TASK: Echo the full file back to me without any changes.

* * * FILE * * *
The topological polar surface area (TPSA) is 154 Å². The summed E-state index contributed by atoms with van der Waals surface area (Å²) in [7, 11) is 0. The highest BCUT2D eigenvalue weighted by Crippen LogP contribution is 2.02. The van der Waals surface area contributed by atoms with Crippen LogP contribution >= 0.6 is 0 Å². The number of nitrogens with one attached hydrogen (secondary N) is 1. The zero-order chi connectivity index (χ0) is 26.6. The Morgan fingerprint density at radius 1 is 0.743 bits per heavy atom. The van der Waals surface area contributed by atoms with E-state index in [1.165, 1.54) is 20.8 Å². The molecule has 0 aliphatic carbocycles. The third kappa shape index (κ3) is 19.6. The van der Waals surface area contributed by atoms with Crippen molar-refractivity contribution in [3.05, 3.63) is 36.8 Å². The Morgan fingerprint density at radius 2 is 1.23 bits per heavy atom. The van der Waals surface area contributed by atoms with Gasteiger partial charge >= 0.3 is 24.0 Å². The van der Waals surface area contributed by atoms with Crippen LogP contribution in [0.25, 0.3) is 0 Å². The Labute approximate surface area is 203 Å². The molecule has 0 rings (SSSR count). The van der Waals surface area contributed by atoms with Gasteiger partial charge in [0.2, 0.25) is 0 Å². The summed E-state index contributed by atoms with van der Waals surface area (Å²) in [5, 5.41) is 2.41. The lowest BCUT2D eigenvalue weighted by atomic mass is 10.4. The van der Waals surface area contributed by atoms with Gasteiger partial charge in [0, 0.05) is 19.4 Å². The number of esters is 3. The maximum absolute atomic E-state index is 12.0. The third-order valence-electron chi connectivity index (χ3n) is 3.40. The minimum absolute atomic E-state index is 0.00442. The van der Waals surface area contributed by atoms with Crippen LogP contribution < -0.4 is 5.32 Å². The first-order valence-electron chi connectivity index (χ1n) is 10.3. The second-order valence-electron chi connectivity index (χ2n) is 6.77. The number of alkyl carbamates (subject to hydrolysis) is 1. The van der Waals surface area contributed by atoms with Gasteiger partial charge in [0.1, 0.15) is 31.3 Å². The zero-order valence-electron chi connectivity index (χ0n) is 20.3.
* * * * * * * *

The topological polar surface area (TPSA) is 154 Å². The summed E-state index contributed by atoms with van der Waals surface area (Å²) in [7, 11) is 0. The highest BCUT2D eigenvalue weighted by Crippen LogP contribution is 2.02. The van der Waals surface area contributed by atoms with Crippen LogP contribution >= 0.6 is 0 Å². The number of nitrogens with one attached hydrogen (secondary N) is 1. The zero-order chi connectivity index (χ0) is 26.6. The Morgan fingerprint density at radius 1 is 0.743 bits per heavy atom. The van der Waals surface area contributed by atoms with E-state index in [1.165, 1.54) is 20.8 Å². The molecule has 0 aliphatic carbocycles. The third kappa shape index (κ3) is 19.6. The van der Waals surface area contributed by atoms with Crippen molar-refractivity contribution in [3.05, 3.63) is 36.8 Å². The Morgan fingerprint density at radius 2 is 1.23 bits per heavy atom. The van der Waals surface area contributed by atoms with Gasteiger partial charge >= 0.3 is 24.0 Å². The van der Waals surface area contributed by atoms with Crippen LogP contribution in [0.25, 0.3) is 0 Å². The Labute approximate surface area is 203 Å². The molecule has 0 rings (SSSR count). The van der Waals surface area contributed by atoms with Gasteiger partial charge in [0.2, 0.25) is 0 Å². The summed E-state index contributed by atoms with van der Waals surface area (Å²) in [5, 5.41) is 2.41. The lowest BCUT2D eigenvalue weighted by atomic mass is 10.4. The van der Waals surface area contributed by atoms with Gasteiger partial charge in [0, 0.05) is 19.4 Å². The number of esters is 3. The maximum absolute atomic E-state index is 12.0. The third-order valence-electron chi connectivity index (χ3n) is 3.40. The minimum absolute atomic E-state index is 0.00442. The van der Waals surface area contributed by atoms with Crippen LogP contribution < -0.4 is 5.32 Å². The first-order valence-electron chi connectivity index (χ1n) is 10.3. The second-order valence-electron chi connectivity index (χ2n) is 6.77. The number of alkyl carbamates (subject to hydrolysis) is 1. The van der Waals surface area contributed by atoms with Gasteiger partial charge in [0.1, 0.15) is 31.3 Å². The zero-order valence-electron chi connectivity index (χ0n) is 20.3.